Articles, Blog

The Industrial Revolution

August 8, 2019

The Industrial Revolution. Now, this is something that we’ve been
building towards for several weeks now, thinking about, what does it mean to
have an Industrious Revolution, that’s about the organization of people, and an
Industrial Revolution, which is really where machines come into the story. Ed, what do you think’s important
about the Industrial Revolution? Well, we talked about
cotton textile factories and how those are kind of geared
with the expansions in the cotton frontier of the south. Expansions geographically,
the expansions in the number of people
there– which creates new markets for textile factories–
but also the expanded ability to produce cotton more efficiently,
and to produce cotton textiles more efficiently. This is a real change in the way
those crucial products are made. And it’s possible that,
by itself, already counts as a kind of
Industrial Revolution. What happens, pretty soon
after 1819, is that you start to see the emergence of
the same sort of relationships happening– only, not
happening in one industry, but in several kinds of
manufacturing, and then
several more. That’s when you get a revolution. Textiles and shoes and any kind of
number of things– pin manufacturing– and it’s about bringing the people out
of the countryside and into the cities. Now, America doesn’t become a majority
city-dweller country until 1920. But this is part of this
process of urbanization. So that the efficiency of the
agricultural economy is tied, in some sense, to the rising
productivity of the urban economy. That people are moving out of the
country, and into these factories, where they are beginning to produce
goods at an unimaginable rate. Yeah, as soon as you have thousands
of people living in places like Lowell or these textile towns
in Rhode Island, those are that many more people who are
a market for all kinds of things. Like Louis mentioned, shoes, but
also for commercial agriculture. These folks are working
in a factory all day. They don’t have their own farms. They’re not able to produce
the food that they eat. And so there’s this–
almost a paradox– that, as people move to the country,
they actually, in some ways, make the countryside
more market oriented. And in some areas, more prosperous. And so this amazing– what economists
like to call a virtuous cycle. A cycle– of course, virtuous
with slavery at its center– but virtuous in the sense of,
that the growth feeds on growth. So that they begin to produce, not
just consumer goods, but also producer goods, new kinds of machines that can
be used in other kinds of industries. And so it feeds on itself. And productivity by the 1830’s
and 1840’s and 1850’s is growing at a breakneck pace. How fast do you think
things were going, Ed? So in the old agricultural
economy, you were lucky if annual productivity, or
annual economic growth, hit 1%. And you start to really,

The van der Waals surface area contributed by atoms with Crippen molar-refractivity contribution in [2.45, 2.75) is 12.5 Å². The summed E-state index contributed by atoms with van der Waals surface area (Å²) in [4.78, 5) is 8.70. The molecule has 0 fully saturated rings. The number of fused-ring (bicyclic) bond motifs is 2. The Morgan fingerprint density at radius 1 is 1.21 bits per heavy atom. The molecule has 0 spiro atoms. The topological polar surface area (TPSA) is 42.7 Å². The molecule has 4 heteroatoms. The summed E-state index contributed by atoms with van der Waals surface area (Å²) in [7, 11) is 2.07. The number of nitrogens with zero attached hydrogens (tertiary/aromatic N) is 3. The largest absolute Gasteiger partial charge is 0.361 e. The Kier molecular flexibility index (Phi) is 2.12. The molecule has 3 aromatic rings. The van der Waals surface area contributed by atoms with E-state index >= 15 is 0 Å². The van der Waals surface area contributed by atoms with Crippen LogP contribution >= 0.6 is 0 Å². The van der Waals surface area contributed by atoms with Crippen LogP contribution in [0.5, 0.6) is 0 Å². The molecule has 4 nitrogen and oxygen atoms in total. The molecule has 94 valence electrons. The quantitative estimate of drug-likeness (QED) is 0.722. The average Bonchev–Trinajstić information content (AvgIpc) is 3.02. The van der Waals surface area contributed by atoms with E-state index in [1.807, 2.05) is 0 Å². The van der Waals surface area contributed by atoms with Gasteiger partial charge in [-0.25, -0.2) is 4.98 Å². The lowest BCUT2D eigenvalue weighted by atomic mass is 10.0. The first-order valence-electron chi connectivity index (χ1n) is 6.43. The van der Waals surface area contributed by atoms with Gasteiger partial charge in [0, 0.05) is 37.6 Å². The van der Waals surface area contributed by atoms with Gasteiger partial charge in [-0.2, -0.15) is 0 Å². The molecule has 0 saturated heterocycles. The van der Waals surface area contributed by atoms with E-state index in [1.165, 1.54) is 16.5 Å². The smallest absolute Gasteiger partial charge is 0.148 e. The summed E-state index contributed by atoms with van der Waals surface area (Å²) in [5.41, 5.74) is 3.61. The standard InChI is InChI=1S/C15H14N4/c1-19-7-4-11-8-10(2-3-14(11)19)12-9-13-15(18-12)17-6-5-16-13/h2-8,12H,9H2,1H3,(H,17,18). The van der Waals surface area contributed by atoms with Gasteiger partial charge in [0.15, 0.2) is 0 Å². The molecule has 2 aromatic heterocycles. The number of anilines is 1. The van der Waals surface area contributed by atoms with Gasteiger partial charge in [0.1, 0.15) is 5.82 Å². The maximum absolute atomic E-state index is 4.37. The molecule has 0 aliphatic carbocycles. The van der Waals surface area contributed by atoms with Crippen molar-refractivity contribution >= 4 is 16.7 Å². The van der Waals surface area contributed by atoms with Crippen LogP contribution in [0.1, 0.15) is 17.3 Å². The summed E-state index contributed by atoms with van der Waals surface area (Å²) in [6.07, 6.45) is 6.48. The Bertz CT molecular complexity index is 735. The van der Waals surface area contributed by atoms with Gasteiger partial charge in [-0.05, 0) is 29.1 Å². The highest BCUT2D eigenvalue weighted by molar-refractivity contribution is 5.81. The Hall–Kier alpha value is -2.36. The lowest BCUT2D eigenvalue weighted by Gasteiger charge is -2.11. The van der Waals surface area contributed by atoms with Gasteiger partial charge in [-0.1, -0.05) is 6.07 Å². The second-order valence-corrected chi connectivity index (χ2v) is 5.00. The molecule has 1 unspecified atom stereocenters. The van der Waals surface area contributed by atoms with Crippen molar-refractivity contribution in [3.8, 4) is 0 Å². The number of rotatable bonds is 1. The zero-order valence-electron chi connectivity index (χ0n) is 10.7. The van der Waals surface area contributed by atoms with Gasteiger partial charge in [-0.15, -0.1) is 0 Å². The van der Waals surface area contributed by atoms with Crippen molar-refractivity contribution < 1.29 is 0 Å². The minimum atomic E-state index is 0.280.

consistently get over 1%, except in those
panic years, after 1815. By the 1830’s, you’re going
to see the national economy growing, at least in those mid-1830
years, at about 6% per year. Now no economy’s going
to keep that up forever. But this is the kind of growth
that really transforms a society. And the most important
point, for me at least, is to remember that as we are creating
new machines to replace workers, somehow there is more
demand for workers as well. That it’s not zero sum game. It’s not Malthusian, it’s capitalist. And the very fact that workers
could be replaced by machines, and then find other opportunities to
use machines even more efficiently, is what is so surprising. It’s what is very counter-intuitive,
not only for us today, but also at the time itself. Yeah, and it was even
counterintuitive for workers. But when you look at something
like the cotton textile factories, you see in microcosm exactly
what Louis is talking about. So when you have all
of these new machines, like you do in the spinning
and the weaving mills, you need to have somebody who
understands how they work. And who understands how they
work well enough to repair them, to fix them when they break. What you consistently find, if you look
at this at a, sort of, a micro-level, is that those repairmen often then go
on to start their own shops, and even their own industries, whether
they’re in watch making, brass foundries, and things
like that in Connecticut. The early shops, which build some
of the first locomotive engines in the United States, and
then take those same sort of principles of using steam and
mechanical force to drive production, and to drive movement, and turn that
into a whole set of other industries. That starts with the cotton mills. And so this most basic idea,
that machines can make products more efficiently, is spreading,
throughout the economy, from the small shops and
factories, to the largest new kinds of areas of products. And so it spreads and transforms
the entire economy, both as a way to produce things, but also a
way– a place in which to invest money. And transforms the very
geography of America. Because, as America is a place where
this revolution is happening as rapidly as anywhere else– Britain
being the only place that’s on the same sort of scale. What America also is, is a place
that immigrants want to move to. Because there are more
and more jobs there. And as more and more immigrants come in
and keep labor costs a little bit lower than they would have, they’re able to
help factories to expand even faster, they become that many more markets
for goods, and many of them also find that there’s an opportunity
for commercial agriculture. And so they get off
the boat in New York, and they head straight for
Illinois or they head straight for Missouri, Minnesota, and Wisconsin. And they push the frontier further west. So they literally shape
America, in response to the needs of this
growing capitalist economy.

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